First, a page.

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The American Kennel Club will help breeders be more successful with the start of a new program that makes available on-line educational materials and marketing support for participants.

AKC Bred with H.E.A.R.T stands for Health, Education, Accountability, Responsibility, and Tradition. Preparing breeders to produce healthy, excellent examples of their breeds is the program’s goal.

The Bred with H.E.A.R.T. website features the latest information in genetics, breeding practices, and anatomy. Breeders have the great opportunity to take online courses by renowned breeder Claudia Orlandi Ph.D., who shared her two books, ABC’s of Dog Breeding and Practical Canine Anatomy & Movement.

Orlandi’s incredible career in purebred dogs includes breeding some of the top Basset Hounds in the country with her late husband, Dom Orlandi, under the Topsfield kennel prefix. She has been honored as the AKC Breeder of the Year; she is a judge and former chairman of the Breeders/Judges Education Committee for the Basset Hound Club of America. She often travels the country, sharing her vast knowledge of breeding as a speaker at seminars and symposiums.

“Knowledge is power in all phases of our lives!” Orlandi said. “The more a breeder knows about the science of breeding healthy dogs the more they can control canine genetic diseases in their breeding programs.”

All breeders can study the material in Orlandi’s books at no charge on the AKC Bred with H.E.A.R.T. website. They also can opt to be tested on the materials and receive a course completion certificate upon passing the examinations.

The AKC Bred with H.E.A.R.T. website will include other educational material to help breeders, including those just getting started. Courses include Breeding Basics and Care & Feeding of the Breeding Bitch.

The program strongly promotes responsible breeding through health testing. The site will include a list of all Parent Club recommendations for health testing for their given breeds.

“What I like about the Bred with H.E.A.R.T program is that it gives breeders a path to follow and motivates and helps them chart a course towards an improved breeding program with an emphasis on good health,” Orlandi said. “I also feel it encourages breeders to share thoughts and talk more openly about health problems, which is absolutely critical to good breeding.”

Breeders can choose to enroll and become an AKC Bred with H.E.A.R.T. breeder if they meet the requirements of having registered at least one litter with AKC within the past five years and being in good standing with AKC. They also must agree to the following:

  • Certify that applicable health screens are performed on breeding stock as recommended by the respective AKC Parent Club and be prepared to supply proof of such compliance upon request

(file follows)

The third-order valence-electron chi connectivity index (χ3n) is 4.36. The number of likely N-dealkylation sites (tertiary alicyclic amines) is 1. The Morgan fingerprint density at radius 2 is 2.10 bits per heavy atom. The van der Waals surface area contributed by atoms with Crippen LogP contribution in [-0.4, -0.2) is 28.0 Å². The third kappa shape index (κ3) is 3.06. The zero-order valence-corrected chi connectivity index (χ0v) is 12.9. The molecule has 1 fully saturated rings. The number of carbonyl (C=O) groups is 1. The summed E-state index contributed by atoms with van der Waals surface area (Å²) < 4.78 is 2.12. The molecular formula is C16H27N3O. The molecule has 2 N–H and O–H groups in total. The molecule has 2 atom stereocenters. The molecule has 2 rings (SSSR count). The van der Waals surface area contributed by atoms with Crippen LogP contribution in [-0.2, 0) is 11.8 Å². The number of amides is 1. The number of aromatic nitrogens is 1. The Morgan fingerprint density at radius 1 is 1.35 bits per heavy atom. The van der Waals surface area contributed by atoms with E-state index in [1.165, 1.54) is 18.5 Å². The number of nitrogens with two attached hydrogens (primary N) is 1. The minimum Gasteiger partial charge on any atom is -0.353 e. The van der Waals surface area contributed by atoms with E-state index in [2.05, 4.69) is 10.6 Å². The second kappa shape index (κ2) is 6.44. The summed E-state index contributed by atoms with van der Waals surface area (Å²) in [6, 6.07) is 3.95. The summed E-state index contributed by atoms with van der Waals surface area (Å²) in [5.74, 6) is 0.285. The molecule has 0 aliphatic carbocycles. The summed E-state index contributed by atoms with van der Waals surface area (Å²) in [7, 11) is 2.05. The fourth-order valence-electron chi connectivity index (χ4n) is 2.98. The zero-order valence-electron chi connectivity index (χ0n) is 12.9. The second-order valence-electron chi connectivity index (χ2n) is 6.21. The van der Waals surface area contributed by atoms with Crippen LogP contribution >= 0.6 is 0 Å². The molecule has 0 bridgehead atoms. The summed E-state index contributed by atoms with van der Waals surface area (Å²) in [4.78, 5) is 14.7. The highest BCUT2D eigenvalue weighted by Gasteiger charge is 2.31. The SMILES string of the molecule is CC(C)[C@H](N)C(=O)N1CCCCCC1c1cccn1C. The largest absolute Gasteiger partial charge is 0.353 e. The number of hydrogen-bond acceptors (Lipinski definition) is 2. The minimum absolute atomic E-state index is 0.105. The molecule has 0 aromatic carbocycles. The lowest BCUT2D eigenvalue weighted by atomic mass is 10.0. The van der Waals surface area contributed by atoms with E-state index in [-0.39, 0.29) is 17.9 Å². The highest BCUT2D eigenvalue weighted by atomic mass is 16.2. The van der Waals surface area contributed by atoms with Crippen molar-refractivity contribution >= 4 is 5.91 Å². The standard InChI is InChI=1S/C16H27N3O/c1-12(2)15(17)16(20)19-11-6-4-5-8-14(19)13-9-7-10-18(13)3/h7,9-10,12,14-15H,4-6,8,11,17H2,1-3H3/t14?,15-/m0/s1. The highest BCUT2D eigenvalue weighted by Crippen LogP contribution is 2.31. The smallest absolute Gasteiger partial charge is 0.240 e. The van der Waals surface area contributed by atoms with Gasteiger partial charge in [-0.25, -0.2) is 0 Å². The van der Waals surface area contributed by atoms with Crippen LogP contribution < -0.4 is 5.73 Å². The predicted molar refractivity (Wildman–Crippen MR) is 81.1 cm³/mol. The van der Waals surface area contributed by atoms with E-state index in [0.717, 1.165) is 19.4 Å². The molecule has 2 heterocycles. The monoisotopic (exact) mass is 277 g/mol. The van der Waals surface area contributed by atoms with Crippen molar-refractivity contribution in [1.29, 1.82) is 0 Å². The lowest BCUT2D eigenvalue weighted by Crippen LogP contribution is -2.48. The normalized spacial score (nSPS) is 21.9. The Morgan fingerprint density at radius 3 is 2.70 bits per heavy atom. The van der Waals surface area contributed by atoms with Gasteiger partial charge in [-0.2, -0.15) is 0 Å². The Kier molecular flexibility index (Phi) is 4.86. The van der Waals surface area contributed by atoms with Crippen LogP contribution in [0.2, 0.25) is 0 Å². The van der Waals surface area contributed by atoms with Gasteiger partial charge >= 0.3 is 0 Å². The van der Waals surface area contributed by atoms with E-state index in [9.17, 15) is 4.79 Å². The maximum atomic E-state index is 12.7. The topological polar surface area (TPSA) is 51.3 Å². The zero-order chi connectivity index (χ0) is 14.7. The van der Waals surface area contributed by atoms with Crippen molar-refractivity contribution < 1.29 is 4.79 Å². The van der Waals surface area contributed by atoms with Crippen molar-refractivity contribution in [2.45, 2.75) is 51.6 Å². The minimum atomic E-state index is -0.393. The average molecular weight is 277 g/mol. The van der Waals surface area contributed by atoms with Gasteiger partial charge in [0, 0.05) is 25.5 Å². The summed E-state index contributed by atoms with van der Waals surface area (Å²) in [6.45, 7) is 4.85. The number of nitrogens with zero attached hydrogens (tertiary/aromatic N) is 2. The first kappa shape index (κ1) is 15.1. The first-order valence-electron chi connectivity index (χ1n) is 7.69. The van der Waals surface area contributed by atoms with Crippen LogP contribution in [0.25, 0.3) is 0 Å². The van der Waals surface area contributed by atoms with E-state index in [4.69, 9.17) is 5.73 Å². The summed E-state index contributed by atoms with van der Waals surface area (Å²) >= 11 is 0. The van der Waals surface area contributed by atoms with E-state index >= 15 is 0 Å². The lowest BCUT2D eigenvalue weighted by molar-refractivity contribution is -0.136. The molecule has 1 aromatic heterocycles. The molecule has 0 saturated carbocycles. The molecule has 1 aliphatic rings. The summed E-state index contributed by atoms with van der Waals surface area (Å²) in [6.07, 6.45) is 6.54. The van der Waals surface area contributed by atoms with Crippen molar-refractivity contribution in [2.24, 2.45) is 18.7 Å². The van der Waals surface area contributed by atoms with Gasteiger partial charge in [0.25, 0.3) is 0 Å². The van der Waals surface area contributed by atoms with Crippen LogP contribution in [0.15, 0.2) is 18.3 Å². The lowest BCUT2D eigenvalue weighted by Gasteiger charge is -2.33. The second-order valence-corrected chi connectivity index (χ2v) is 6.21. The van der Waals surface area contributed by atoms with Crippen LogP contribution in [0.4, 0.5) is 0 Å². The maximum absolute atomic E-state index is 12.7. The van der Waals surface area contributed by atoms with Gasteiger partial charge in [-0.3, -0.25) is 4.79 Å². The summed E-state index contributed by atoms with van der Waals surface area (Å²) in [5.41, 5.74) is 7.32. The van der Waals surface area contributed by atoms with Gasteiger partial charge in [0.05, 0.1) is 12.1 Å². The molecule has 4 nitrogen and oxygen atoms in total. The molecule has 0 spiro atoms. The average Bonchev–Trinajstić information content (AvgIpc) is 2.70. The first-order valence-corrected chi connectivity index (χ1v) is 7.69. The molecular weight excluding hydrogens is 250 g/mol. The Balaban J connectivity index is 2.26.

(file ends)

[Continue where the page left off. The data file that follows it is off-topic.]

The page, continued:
• Comply with the AKC Care and Conditions Policy, including inspection(s) by the American Kennel Club or its duly authorized representative
  • Comply with all applicable federal, state, and local laws and regulations regarding the ownership and maintenance of dogs
  • Complete AKC-approved and/or AKC-provided continuing breeder education courses annually
  • Complete the online application process and pay an annual fee of $25 per breed

The AKC rewards breeders who take the pledge with benefits including use of the Bred with H.E.A.R.T. program logo on AKC dog registration applications; breed-specific web banners for the breeder’s website; search result preference in AKC Marketplace Listings; $5 litter registration coupon; discounted microchips; and $35 in annual credit for online reports.

But the best benefit is the access to the priceless information on breeding, anatomy, and genetics found in Orlandi’s books. The books break down the complex topics into easy-to-understand language with illustrations and photographs.

“Several years ago I had a conversation with the late great George Padgett, author of Control of Canine Genetic Diseases, in which we were discussing…the importance of keeping things simple in terms of breeder education, and he said, ‘Claudia, if breeders only knew that by applying a few important, easy-to-understand genetic principles they could have a lot more control over not only conformation but also diseases in their breeding programs,'” Orlandi said.

“These simple, important genetic principles as well as key anatomy features for developing an eye for a dog, are the points of departure in the ABC’s of Dog Breeding and Practical Canine Anatomy & Movement education programs. By understanding and applying these straight forward scientific concepts, my hope is that breeders participating in the Bred with H.E.A.R.T education program will be able to more consistently produce healthy and happier dogs.”